EMR - Number of core node that a primary node will be able to orchestrate


We are aware that AWS recommendation is to use 3 primary nodes, but for some reason in our lower environments we want to go with 1 primary node

We are planning to use only one primary node for our AWS EMR cluster which run Flink Jobs. We are going to have initially 3 core nodes and go for Managed scalling for the autoscalling option. The clarification that we have is,

  1. How many core node that a single primary node will be able to orchestrate? is there any limitations on number of core nodes when we have only 1 primary node? or it is unlimited (1 primary node can orchestrate N core nodes)
  2. If we have only one primary node, what is the availability commitment from AWS? (Considering termination protection is enabled)
  3. If we have one single primary node, when the primary node goes down, will AWS automatically bring it up or a human intervention is required to bring it up?
asked 9 months ago617 views
1 Answer
Accepted Answer

How many core nodes can a single primary node orchestrate?

The primary node in an EMR cluster is responsible for orchestrating the tasks and distributing them among core and task nodes. It doesn't directly limit the number of core nodes you can have. However, there might be practical limits based on network overhead, the capacity of the primary node to manage tasks, and other operational factors. AWS doesn't provide a specific maximum for the number of nodes, but clusters with thousands of nodes are not uncommon. Note that having a single primary node can become a bottleneck for extremely large clusters, but for most use cases, it's sufficient.

Availability commitment from AWS with a single primary node:

EMR does not provide a Service Level Agreement (SLA) for individual clusters. The primary node is a single point of failure in an EMR cluster. If it fails, the entire cluster becomes non-functional. Using 3 primary nodes increases the fault tolerance of the cluster as it can handle the failure of a primary node without losing the cluster. If you decide to go with a single primary node in your environment, you are sacrificing some fault tolerance.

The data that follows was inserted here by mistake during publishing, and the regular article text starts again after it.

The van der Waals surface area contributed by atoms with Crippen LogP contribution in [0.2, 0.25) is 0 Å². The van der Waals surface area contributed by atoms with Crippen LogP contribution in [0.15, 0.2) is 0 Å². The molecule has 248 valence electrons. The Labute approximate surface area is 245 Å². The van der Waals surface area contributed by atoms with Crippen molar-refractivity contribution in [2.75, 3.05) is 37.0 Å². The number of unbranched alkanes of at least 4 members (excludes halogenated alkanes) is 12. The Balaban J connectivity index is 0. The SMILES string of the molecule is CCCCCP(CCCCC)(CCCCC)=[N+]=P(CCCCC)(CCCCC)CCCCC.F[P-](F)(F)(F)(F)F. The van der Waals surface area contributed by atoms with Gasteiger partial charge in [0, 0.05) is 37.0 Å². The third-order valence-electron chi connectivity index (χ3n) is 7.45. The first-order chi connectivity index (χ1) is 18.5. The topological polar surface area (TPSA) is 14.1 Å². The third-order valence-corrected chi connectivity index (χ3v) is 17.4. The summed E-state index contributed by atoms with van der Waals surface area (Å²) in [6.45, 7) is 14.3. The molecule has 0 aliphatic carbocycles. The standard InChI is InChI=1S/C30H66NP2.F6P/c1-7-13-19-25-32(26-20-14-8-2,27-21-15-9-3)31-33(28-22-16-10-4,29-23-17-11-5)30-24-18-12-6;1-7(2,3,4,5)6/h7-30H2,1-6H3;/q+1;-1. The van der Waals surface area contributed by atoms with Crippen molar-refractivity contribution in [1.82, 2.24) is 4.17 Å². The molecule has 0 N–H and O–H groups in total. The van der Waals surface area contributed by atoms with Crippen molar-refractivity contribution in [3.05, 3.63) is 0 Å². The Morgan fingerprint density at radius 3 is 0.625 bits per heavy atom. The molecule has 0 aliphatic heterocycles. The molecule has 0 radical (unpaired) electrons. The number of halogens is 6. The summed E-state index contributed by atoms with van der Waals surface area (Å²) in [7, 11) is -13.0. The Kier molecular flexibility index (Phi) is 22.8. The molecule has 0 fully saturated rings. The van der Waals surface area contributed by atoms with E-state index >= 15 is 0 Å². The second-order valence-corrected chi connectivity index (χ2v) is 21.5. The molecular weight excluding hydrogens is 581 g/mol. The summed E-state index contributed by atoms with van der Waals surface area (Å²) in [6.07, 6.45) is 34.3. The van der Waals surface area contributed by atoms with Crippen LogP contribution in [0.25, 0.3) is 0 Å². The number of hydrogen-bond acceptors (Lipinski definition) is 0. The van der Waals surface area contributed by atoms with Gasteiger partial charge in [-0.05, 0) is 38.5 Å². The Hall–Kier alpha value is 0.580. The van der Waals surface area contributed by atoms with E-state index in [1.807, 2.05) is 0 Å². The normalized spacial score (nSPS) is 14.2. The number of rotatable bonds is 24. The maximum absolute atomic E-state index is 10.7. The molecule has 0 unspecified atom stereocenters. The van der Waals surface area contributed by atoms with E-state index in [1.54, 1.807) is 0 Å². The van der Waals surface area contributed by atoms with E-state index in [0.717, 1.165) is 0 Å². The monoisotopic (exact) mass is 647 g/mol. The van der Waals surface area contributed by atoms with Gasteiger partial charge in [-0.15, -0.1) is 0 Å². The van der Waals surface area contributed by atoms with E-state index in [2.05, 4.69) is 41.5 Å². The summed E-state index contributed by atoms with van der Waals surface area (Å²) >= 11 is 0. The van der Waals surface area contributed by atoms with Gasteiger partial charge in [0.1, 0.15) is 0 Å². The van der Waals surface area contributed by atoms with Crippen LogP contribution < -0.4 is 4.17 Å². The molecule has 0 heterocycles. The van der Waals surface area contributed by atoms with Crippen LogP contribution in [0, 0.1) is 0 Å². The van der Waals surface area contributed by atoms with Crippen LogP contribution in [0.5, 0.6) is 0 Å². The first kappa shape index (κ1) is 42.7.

Behavior when the primary node goes down:

If the primary node fails, the EMR cluster will become non-functional. EMR will not automatically recover a failed primary node. While you have termination protection enabled, it only prevents accidental termination through the AWS Management Console, the AWS SDKs, or the CLI. It doesn't provide protection against node failures. If a primary node goes down, you would typically need to terminate the cluster and start a new one. Your data stored in HDFS will be lost, but if you're using EMRFS with data in S3, that data remains intact.

To summarize, while you can use a single primary node for your EMR cluster, be aware of the potential risks associated with it. If fault tolerance is crucial for your lower environments, consider using multiple primary nodes.

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answered 9 months ago
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reviewed 7 months ago

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